There’s a rich mythology surrounding the Chinese zodiak. To learn more, click here.
2021 is the Year of the Ox which is the second animal chronologically in the Chinese Zodiac. Positive characteristics of the Ox are its dependability, determination and honesty. Negative characteristics are stubbornness and difficulty in communication.
During the month of February, we’re exploring Asia. Discover China, as well as Japan, India and beyond. Check out the exclusive deals here.
Travel in the COVID-Zone
China asks cabin crew to wear nappies
In a bizarre bid to reduce the risk of virus transmission, the Chinese aviation authorities have asked the cabin crew on certain Chinese charter flights to wear nappies!
The rule, as set out by China’s latest 49-page set of guidelines, applies to charter flights heading to and from destinations with infection rates of 500 per million.
Other advice put forward includes for cabin crew to wear full Personal Protective Equipment (PPE) such as masks, goggles and shoe covers.
The crew of flights on regular schedules don’t have to wear nappies, though multiple forms of protective gear are being employed by a variety of airlines, depending on their destinations.
Healthcare providers in the United Kingdom, Canada and the United States among others have ramped up efforts to vaccinate vulnerable people against the Coronavirus since a number of vaccines, each from different pharmaceutical companies and research teams, have been approved for use.
Meanwhile, the so-called COVAX initiative has set out to help provide poorer nations with a share of the global supply.
Run, Forrest! Run!
More Coronavirus News & Statistics
Europe tightens COVID restrictions ahead of Christmas. Germany will return to a national lockdown until January 10th, but with the restrictions relaxed slightly from 24 to 26 December, allowing a limited amount of festive household mixing.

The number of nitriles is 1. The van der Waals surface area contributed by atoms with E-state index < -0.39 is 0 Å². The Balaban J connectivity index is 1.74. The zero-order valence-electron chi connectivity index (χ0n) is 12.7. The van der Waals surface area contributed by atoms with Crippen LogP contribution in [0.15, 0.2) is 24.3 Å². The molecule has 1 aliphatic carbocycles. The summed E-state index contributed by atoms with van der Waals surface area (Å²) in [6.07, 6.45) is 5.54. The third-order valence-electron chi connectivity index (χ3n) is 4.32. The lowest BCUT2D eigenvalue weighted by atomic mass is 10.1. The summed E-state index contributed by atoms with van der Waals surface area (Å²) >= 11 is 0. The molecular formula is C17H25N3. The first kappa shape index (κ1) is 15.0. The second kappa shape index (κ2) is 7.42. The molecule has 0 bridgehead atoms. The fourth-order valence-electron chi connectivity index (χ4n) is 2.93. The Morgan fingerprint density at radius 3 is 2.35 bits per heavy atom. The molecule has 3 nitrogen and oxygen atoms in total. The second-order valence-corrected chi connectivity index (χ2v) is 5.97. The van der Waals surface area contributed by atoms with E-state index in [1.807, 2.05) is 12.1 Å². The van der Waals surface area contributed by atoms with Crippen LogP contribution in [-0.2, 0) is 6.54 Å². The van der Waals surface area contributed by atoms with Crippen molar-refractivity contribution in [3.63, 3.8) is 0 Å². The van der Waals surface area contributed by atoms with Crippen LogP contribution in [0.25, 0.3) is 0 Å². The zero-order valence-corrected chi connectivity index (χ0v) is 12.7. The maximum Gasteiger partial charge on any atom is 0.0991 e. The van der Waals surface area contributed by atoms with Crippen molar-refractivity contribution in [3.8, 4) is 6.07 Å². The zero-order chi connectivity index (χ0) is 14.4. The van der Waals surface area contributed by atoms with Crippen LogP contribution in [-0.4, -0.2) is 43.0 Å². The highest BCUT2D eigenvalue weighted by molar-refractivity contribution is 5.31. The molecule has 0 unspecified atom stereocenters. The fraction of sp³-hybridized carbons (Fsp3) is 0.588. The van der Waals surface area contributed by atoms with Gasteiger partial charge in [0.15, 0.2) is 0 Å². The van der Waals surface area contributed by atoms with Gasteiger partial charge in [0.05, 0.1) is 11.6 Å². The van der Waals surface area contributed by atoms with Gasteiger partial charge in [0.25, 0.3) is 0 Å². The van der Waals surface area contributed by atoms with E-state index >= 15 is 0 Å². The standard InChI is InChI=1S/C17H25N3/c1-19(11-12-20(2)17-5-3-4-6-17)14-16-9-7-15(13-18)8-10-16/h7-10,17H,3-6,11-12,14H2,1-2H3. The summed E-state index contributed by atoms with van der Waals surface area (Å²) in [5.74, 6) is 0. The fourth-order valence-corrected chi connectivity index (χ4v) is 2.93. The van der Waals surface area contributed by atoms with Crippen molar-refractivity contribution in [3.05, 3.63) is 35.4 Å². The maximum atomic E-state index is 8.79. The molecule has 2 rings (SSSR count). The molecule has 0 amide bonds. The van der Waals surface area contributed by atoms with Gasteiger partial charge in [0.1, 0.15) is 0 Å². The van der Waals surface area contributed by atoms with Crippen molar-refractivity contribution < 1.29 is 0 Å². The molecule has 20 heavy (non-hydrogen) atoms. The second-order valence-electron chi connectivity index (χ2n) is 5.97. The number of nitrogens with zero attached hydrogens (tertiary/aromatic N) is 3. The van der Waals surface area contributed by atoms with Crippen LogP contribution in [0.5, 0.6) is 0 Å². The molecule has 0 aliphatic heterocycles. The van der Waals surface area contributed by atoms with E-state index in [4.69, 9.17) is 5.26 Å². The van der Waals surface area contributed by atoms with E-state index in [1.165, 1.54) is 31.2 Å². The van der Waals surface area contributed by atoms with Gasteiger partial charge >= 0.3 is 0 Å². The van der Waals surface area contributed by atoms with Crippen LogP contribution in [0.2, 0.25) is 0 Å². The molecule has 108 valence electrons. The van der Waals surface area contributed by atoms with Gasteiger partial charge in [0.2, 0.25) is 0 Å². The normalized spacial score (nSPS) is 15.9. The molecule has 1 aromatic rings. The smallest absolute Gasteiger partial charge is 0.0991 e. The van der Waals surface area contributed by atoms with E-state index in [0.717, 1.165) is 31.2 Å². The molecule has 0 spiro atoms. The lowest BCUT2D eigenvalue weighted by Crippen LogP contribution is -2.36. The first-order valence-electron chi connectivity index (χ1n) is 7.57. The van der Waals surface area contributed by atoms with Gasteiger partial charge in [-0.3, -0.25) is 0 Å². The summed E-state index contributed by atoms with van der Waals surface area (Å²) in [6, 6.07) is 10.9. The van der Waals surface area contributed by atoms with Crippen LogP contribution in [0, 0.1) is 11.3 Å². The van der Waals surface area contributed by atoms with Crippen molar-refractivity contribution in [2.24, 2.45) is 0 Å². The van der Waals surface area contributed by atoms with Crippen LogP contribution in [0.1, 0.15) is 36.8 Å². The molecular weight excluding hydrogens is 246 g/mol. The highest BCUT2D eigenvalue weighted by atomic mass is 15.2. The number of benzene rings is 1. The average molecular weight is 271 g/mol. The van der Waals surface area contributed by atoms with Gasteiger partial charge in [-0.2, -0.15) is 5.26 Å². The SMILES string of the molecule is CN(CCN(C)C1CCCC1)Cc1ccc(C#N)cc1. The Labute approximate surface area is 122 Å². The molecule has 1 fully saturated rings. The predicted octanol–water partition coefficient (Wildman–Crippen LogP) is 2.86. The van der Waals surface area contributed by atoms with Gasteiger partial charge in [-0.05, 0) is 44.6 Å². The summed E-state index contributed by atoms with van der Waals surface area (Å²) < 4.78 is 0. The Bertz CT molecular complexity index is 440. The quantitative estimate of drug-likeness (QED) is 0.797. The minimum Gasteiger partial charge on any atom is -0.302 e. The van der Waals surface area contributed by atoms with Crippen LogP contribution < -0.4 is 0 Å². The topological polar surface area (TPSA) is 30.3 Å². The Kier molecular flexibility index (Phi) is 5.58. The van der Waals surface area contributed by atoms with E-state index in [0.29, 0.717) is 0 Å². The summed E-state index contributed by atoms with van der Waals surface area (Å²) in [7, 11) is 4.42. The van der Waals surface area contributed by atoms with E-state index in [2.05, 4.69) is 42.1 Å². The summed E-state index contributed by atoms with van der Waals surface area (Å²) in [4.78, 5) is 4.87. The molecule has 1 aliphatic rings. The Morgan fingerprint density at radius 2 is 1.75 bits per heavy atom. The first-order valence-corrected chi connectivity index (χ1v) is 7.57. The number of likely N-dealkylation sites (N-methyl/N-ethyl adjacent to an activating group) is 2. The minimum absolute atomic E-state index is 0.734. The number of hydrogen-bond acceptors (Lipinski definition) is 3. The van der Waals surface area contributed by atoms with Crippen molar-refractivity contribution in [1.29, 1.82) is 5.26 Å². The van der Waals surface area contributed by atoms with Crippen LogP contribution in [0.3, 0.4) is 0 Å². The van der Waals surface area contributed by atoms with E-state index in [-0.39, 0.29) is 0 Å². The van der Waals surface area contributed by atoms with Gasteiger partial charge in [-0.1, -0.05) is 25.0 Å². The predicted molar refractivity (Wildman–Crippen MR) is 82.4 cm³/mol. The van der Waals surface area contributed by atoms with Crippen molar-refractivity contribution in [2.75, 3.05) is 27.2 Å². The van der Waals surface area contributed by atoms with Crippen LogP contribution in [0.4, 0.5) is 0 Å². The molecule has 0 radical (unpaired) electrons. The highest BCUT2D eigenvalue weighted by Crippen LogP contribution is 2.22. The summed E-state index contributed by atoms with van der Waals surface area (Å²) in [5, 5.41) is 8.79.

Main image: B-18007 China Airlines with special Boeing livery Boeing 777-309(ER) coming in from Taipei (TPE) @ Frankfurt (FRA) / 01.06.2018, Oliver Holzbauer, Flickr Creative Commons
Chinese Firm to Manufacture 200,000 ‘New Energy’ Vehicles by 2025
Chinese bus and truck manufacturer Beiqi Foton Motor plans to put 200,000 ‘new energy’ vehicles on the road by 2025. The $2.6 billion (¥18 billion) initiative hopes to develop new road transportation vehicles with hybrid-electric, fully-electric, and hydrogen fuel cell technology.
Hydrogen as fuel is created by the electrolysis of water, which splits the oxygen from the hydrogen. The electrolysis process can use wind, solar, geothermal, hydro, fossil fuels, biomass or nuclear energy to generate the electricity required in a ‘green’ manner.
The vehicles will mostly be used for commercial purposes, such as public transportation and road haulage, in a bid to improve air quality and help China to battle pollution in its economic and industrial hubs.
Beijing Air Pollution, Kentaro Iemoto, Flickr Creative Commons
Atmospheric Pollution is a well documented issue in China, and is estimated to be responsible for 1.6 million deaths a year. Many large national companies are beginning to make the commitment to developing greener practices to help combat the problem.
This level of commitment to innovation is a responsible and economically feasible way for industry leaders around the world to tackle some of the environmental damage caused by industrialisation. Environmental damage has largely been caused by ‘innovation’, but could be solved by it too.
China, despite being the worlds 4th largest producer of oil, produces just 5% of the world’s supply which is not enough to meet the demand of the nation. In 2017, China surpassed the United States as the worlds number one importer of oil. In the future, a move towards renewable energy and hydrogen as a source of fuel could see China’s crude oil consumption, among other fossil fuels, fall dramatically.
Main image: Toyota hydrogen fuel cell at the 2014 New York International Auto Show, Joseph Brent, Flickr Creative Commons
By Sofi Summers
Ming Mystery Money Discovery
October 17, 2016
Brace yourselves, this year a ‘mystery money discovery is heading for London’.
Australian auction specialists have recently uncovered a rare Ming dynasty banknote—distinct with three official red seals—within the cavity of a Chinese sculpture set that was set to showcase at The Beaumont Hotel in Mayfair this November where the ancient artefacts will be made available to view, by appointment only.
Part of a Ming Chinese sculpture set
Mossgreen specialist, Ray Tregaskis describes the discovery as a ‘thrilling moment’ for Australia’s archaeological community. The Ming dynasty, from which the banknote originates, was the ruling dynasty in China for approximately three hundred years during the C14th-C17th. The dynasty’s founding Emperor, Zhu Yuanzhang (Hongwu), was instrumental in reforming China’s civil service and implementing land reforms (having been born a peasant himself) for the country’s rural population.